American Blues Theater Company is joining theater companies around the world in Shinsai, a worldwide project designed to help raise money for Japan’s theater community in the wake of the earthquake.
The Chicago theater company partners each of their shows with social and service organizations, so when ensemble member Lauri Dahl suggested participating in Shinsai, producing artistic director Gwendolyn Whiteside thought it was a perfect fit for the company.
Dahl felt a personal connection to Japan herself—she was born there, and although she moved back to the States when she was two-and-a-half, her family still used many Japanese words and had a heavily Japanese-influenced home.
ABT’s March 11th show includes seven pieces that are written by a mix of Japanese and American playwrights. Julieanne Ehre, guest director at ABT, specifically chose a piece written by a Japanese playwright, something that brought the tragedy of the earthquake to light in a different way. So she chose “The Remaining” by Shoji Kokami. Kokami’s piece focuses on the survivors. Ehre says the play shows how much the people who survive the disaster have to go through, how even though they lived that they are still victims who suffer long after the media has moved on.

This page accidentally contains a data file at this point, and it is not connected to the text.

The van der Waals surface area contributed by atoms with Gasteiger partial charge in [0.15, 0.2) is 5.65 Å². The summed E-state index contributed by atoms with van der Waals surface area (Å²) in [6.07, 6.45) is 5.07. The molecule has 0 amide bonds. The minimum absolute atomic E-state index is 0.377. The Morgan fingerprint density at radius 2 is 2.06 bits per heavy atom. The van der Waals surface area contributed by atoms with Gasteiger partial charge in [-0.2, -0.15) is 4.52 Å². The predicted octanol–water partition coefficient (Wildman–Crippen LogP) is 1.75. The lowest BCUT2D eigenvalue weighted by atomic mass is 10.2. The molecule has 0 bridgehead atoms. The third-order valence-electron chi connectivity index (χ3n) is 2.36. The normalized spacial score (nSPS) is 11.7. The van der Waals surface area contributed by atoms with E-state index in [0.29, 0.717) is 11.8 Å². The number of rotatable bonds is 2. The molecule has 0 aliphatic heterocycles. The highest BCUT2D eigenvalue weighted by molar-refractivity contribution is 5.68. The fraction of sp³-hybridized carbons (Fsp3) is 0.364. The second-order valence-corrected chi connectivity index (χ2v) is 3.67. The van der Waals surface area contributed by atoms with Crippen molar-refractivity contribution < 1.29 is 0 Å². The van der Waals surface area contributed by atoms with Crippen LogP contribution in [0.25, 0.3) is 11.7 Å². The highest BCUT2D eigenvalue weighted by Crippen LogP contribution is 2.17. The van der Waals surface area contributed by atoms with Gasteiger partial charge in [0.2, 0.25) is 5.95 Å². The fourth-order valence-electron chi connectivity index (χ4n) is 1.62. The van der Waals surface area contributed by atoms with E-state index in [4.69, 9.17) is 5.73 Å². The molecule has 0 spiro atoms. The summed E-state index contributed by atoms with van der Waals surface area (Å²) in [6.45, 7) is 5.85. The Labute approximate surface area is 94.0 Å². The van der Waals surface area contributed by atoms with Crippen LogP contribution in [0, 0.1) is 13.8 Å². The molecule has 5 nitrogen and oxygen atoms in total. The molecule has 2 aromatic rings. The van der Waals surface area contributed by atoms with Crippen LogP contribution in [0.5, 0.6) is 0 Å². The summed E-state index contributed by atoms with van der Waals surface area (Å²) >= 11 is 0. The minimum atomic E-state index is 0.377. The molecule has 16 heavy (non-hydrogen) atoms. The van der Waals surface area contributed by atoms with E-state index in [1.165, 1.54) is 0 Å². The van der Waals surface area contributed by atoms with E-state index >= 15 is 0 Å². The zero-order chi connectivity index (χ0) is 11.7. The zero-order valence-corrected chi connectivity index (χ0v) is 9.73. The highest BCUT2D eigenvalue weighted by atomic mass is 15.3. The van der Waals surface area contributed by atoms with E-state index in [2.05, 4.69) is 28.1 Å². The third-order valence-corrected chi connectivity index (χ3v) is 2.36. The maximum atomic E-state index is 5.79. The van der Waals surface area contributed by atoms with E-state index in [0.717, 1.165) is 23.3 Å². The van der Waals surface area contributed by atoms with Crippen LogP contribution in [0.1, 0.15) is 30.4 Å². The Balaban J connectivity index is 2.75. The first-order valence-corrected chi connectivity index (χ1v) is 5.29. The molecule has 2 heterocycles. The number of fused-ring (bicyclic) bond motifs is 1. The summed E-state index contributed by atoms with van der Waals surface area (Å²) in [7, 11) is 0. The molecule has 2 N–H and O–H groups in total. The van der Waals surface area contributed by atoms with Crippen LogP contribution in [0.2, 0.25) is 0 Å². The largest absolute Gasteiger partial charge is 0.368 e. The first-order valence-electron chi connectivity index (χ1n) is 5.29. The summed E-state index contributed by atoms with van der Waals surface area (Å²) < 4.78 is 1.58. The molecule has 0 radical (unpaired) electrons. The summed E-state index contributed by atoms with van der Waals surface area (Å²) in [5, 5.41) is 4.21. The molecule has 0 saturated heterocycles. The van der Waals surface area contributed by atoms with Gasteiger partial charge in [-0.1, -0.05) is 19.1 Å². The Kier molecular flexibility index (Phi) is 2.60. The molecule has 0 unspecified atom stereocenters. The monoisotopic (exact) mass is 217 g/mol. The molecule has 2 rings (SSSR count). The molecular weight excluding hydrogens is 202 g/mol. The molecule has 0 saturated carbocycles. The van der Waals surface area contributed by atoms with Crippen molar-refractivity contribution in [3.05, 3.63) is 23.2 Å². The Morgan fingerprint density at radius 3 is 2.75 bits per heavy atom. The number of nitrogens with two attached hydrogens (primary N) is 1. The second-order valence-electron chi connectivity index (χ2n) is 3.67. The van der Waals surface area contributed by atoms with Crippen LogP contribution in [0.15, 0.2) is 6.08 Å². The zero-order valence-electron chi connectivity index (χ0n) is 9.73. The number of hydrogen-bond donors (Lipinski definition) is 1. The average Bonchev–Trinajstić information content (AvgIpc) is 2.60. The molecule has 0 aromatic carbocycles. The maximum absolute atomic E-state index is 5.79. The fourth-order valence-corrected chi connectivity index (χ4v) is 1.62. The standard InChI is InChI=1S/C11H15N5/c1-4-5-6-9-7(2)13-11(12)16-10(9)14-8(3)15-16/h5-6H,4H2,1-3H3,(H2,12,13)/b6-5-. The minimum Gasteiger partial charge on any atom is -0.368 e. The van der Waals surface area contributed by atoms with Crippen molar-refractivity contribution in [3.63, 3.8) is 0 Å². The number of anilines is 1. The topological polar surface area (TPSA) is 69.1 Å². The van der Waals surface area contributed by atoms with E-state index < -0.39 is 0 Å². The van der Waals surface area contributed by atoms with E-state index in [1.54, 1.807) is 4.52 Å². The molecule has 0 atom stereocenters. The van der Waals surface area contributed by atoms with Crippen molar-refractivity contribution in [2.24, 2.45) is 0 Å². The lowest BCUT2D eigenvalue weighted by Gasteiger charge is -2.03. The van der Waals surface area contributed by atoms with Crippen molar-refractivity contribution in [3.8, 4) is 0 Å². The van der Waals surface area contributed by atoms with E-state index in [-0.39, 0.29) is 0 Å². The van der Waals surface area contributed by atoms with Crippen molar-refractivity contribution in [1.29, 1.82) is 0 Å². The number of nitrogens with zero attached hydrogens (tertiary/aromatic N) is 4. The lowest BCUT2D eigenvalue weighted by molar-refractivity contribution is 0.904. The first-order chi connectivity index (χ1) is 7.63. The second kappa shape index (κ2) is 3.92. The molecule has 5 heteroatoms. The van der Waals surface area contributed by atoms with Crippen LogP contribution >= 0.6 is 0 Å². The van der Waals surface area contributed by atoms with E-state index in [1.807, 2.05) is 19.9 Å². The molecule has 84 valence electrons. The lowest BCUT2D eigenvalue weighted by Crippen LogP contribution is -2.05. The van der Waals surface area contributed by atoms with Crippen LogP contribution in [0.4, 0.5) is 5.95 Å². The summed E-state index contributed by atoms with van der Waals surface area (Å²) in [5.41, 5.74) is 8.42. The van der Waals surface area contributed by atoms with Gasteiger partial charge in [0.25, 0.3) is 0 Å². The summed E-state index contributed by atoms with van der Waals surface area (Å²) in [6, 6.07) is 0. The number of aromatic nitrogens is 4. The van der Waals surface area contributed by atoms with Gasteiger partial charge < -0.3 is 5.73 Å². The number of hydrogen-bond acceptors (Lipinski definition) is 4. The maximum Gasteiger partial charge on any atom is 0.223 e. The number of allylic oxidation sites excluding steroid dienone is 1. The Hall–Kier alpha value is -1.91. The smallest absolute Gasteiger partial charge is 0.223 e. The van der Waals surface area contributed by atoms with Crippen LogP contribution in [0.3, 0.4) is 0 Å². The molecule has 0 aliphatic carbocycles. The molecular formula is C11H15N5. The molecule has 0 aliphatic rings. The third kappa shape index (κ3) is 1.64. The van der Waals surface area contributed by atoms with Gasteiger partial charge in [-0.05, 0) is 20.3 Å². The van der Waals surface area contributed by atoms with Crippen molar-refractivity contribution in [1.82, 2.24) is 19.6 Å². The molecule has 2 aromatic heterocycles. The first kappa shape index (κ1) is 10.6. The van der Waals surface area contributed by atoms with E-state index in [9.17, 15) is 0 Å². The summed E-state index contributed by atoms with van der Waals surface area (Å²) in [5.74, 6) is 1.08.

“As global citizens it is still important to get involved,” Ehre says. “So often we’re involved with things abroad because there’s some kind of conflict, people against people, and so when these horrific natural disasters happen, it is just such a difference in terms of how we’re helping cross culturally.”
All of the funds raised from the $10 donation for the event will go to the Japan Playwrights Association, which will then distribute the money to parts of the Japanese theater community that were affected by the disaster. (Caylie Sadin)
March 11, 3pm, Victory Gardens Biograph Theater, 2433 North Lincoln, americanbluestheater.com, $10 suggested donation.